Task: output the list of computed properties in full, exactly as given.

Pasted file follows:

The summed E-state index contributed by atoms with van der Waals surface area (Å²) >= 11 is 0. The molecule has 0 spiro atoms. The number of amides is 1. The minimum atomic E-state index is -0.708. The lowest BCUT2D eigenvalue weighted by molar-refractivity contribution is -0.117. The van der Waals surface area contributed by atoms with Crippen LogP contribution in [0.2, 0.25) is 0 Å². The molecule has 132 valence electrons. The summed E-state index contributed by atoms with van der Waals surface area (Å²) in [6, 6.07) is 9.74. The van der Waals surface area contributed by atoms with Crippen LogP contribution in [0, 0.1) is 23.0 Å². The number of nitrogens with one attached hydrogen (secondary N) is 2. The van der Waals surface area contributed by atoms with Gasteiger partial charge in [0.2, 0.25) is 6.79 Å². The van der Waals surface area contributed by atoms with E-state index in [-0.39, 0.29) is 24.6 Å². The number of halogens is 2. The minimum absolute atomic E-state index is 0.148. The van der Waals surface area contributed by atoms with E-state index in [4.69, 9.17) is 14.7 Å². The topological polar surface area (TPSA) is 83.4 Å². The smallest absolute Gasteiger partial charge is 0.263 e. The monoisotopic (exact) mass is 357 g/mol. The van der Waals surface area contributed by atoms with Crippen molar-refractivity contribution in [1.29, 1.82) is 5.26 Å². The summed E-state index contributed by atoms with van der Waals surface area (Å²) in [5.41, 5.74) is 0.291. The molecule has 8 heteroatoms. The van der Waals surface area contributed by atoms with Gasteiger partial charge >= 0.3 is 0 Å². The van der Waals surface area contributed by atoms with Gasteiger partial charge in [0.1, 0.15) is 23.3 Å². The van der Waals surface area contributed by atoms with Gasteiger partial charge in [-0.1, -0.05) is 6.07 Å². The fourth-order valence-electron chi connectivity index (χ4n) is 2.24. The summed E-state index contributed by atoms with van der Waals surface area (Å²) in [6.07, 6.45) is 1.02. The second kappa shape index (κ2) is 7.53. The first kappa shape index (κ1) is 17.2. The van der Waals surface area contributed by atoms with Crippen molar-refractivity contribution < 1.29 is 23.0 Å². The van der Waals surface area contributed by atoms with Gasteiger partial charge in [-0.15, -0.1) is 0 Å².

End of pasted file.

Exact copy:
The summed E-state index contributed by atoms with van der Waals surface area (Å²) >= 11 is 0. The molecule has 0 spiro atoms. The number of amides is 1. The minimum atomic E-state index is -0.708. The lowest BCUT2D eigenvalue weighted by molar-refractivity contribution is -0.117. The van der Waals surface area contributed by atoms with Crippen LogP contribution in [0.2, 0.25) is 0 Å². The molecule has 132 valence electrons. The summed E-state index contributed by atoms with van der Waals surface area (Å²) in [6, 6.07) is 9.74. The van der Waals surface area contributed by atoms with Crippen LogP contribution in [0, 0.1) is 23.0 Å². The number of nitrogens with one attached hydrogen (secondary N) is 2. The van der Waals surface area contributed by atoms with Gasteiger partial charge in [0.2, 0.25) is 6.79 Å². The van der Waals surface area contributed by atoms with E-state index in [-0.39, 0.29) is 24.6 Å². The number of halogens is 2. The minimum absolute atomic E-state index is 0.148. The van der Waals surface area contributed by atoms with E-state index in [4.69, 9.17) is 14.7 Å². The topological polar surface area (TPSA) is 83.4 Å². The smallest absolute Gasteiger partial charge is 0.263 e. The monoisotopic (exact) mass is 357 g/mol. The van der Waals surface area contributed by atoms with Crippen molar-refractivity contribution in [1.29, 1.82) is 5.26 Å². The summed E-state index contributed by atoms with van der Waals surface area (Å²) in [5.41, 5.74) is 0.291. The molecule has 8 heteroatoms. The van der Waals surface area contributed by atoms with Gasteiger partial charge >= 0.3 is 0 Å². The van der Waals surface area contributed by atoms with Gasteiger partial charge in [0.1, 0.15) is 23.3 Å². The van der Waals surface area contributed by atoms with Gasteiger partial charge in [-0.1, -0.05) is 6.07 Å². The fourth-order valence-electron chi connectivity index (χ4n) is 2.24. The summed E-state index contributed by atoms with van der Waals surface area (Å²) in [6.07, 6.45) is 1.02. The second kappa shape index (κ2) is 7.53. The first kappa shape index (κ1) is 17.2. The van der Waals surface area contributed by atoms with Crippen molar-refractivity contribution < 1.29 is 23.0 Å². The van der Waals surface area contributed by atoms with Gasteiger partial charge in [-0.15, -0.1) is 0 Å².